Discriminating Familiar Conspecifics: Behavior, Fitness, and Interplay with Spatial

Liebgold, Eric Benjamin, Department of Biology, University of Virginia
Brodie, Butch, Department of Biology, University of Virginia
Antonovics, Janis, Department of Biology, University of Virginia
Cabe, Paul
Carr, David, Department of Biology, University of Virginia
Taylor, Doug, Department of Biology, University of Virginia
Wilbur, Henry, Department of Biology, University of Virginia

Recognition of familiar individuals is known to be important in social interactions in many species of animals. Social structure, population dynamics, and evolutionary processes can depend on differentiating between familiar and unfamiliar animals through a variety of cues because recognition of familiar can affect social behaviors, which influence reproductive success and survival. Decreased aggression and increased antipredator responses are often cited results of interactions with familiar individuals with obvious benefits. In my dissertation, I studied the influence of familiarity-based interactions on the red-backed salamander, Plethodon cinereus, an abundant species in eastern North America, especially at my study sites at Mountain Lake Biological Station in the southern Applachian Mountains of Virginia. Red-backed salamanders are a model species for the study of behavioral ecology, and, more importantly, red-backed salamanders can identify familiar conspecifics in a variety of social situations. I was interested in whether adult-juvenile interactions are influenced by familiarity because of the importance of the juvenile life-stage to growth and dispersal. I investigated the effects of adult-juvenile familiarity on foraging success and growth while also testing for greater than average kinship between familiar salamanders in the forest. I found that familiarity benefits juveniles, increasing foraging activity and increasing growth, regardless of kinship with adults. While these types of effects of familiarity on individuals are not uncommon, it is not known whether individual-level effects of familiarity can lead to population-level effects on the distribution of relatedness within populations. I used genetic tests to determine that a population of red-backed salamanders was structured based on relatedness, with near individuals more related to each other than distant   individuals, concomitant with familiarity-based interactions in the population. Finally, I used spatial models to determine that benefits to reproductive success due to familiarity of neighbors can increase clustering of related individuals in populations. My dissertation draws attention to how behaviors between individuals can affect, not only the growth and movements of individuals, but also clusters related individuals in space. Many ecological and evolutionary processes are influenced by the distribution of related individuals in a population so the effects of social interactions can be significant.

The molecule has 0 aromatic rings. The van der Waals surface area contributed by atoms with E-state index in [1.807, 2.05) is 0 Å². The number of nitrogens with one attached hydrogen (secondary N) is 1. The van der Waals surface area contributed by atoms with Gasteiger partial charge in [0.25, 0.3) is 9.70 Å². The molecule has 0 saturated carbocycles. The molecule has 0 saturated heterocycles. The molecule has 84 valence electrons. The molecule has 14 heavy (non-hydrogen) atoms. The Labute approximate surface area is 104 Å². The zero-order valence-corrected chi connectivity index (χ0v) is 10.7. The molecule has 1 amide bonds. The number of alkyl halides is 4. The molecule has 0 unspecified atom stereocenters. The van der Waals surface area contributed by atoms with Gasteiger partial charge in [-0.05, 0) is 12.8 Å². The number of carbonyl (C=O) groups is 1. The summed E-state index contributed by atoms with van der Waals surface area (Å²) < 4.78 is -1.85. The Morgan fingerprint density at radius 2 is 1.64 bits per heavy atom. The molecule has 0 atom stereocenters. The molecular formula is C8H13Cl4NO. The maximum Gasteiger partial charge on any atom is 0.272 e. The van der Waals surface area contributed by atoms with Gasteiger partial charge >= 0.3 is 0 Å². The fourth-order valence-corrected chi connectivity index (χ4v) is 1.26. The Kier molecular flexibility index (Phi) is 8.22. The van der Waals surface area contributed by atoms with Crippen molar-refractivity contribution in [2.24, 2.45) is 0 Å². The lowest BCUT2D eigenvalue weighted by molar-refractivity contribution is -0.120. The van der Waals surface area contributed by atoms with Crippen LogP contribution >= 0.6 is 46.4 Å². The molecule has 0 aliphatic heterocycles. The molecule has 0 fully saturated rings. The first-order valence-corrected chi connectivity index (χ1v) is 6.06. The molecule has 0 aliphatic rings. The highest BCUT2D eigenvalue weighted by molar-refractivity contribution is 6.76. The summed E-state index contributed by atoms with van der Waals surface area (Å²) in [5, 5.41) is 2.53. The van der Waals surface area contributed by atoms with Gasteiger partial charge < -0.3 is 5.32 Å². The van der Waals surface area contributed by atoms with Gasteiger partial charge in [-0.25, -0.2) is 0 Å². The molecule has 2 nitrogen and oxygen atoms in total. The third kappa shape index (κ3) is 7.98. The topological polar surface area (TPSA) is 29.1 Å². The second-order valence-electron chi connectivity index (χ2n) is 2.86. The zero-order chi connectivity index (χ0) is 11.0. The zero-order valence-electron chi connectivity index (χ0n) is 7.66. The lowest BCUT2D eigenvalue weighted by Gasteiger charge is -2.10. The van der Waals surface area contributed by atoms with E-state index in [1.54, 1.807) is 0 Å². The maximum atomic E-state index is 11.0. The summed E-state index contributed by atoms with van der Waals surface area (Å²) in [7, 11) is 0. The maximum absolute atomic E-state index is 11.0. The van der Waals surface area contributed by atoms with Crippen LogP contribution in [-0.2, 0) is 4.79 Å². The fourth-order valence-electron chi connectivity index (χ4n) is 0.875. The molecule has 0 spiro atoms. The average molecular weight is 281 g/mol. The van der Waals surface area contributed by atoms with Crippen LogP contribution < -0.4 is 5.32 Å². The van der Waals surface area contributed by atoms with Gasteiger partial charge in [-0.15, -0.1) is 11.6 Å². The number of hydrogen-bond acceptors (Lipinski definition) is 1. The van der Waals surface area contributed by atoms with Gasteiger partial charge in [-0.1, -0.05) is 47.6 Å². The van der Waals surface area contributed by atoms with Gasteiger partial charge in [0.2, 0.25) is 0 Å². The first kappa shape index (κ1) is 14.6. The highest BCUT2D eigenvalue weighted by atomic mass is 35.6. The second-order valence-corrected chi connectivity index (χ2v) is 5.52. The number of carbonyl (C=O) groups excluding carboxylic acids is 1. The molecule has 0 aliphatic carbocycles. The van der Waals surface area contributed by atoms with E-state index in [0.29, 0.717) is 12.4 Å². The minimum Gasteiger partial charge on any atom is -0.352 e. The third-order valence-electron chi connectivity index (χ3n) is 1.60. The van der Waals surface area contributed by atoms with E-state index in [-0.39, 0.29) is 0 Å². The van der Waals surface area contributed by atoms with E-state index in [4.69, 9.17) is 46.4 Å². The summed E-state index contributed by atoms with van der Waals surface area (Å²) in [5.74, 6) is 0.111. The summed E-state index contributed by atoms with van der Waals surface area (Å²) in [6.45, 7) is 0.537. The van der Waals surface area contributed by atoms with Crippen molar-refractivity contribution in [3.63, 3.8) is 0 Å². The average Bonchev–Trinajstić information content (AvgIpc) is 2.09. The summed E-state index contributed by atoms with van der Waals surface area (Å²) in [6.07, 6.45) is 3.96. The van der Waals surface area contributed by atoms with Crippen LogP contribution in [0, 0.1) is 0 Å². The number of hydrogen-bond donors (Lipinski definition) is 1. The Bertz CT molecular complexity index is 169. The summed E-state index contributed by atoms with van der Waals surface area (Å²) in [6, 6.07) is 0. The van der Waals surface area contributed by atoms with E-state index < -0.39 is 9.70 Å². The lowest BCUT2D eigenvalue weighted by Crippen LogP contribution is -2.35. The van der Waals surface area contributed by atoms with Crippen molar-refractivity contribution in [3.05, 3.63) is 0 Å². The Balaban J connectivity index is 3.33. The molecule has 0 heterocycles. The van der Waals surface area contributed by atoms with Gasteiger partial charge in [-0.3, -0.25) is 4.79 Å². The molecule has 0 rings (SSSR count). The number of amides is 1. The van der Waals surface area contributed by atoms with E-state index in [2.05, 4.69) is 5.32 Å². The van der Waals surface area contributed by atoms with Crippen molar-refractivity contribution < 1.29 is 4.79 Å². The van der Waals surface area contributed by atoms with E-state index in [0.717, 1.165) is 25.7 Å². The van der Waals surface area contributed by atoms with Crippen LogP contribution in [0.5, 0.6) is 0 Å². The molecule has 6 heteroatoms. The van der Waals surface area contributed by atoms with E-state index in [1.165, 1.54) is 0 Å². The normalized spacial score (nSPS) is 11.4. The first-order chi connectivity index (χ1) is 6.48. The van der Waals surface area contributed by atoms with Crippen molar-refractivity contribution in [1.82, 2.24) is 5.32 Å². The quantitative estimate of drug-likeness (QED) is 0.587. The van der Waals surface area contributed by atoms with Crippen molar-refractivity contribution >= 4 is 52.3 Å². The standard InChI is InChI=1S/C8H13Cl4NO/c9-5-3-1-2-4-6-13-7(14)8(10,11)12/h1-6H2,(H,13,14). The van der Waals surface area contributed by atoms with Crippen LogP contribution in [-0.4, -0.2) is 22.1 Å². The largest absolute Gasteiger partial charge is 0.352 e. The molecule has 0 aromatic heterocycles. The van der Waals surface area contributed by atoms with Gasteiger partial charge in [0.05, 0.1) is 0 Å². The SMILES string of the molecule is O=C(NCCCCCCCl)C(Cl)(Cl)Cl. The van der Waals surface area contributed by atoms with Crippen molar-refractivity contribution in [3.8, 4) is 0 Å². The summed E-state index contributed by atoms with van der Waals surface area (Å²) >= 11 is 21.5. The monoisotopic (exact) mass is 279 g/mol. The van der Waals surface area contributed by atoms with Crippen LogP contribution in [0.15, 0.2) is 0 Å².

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PHD (Doctor of Philosophy)
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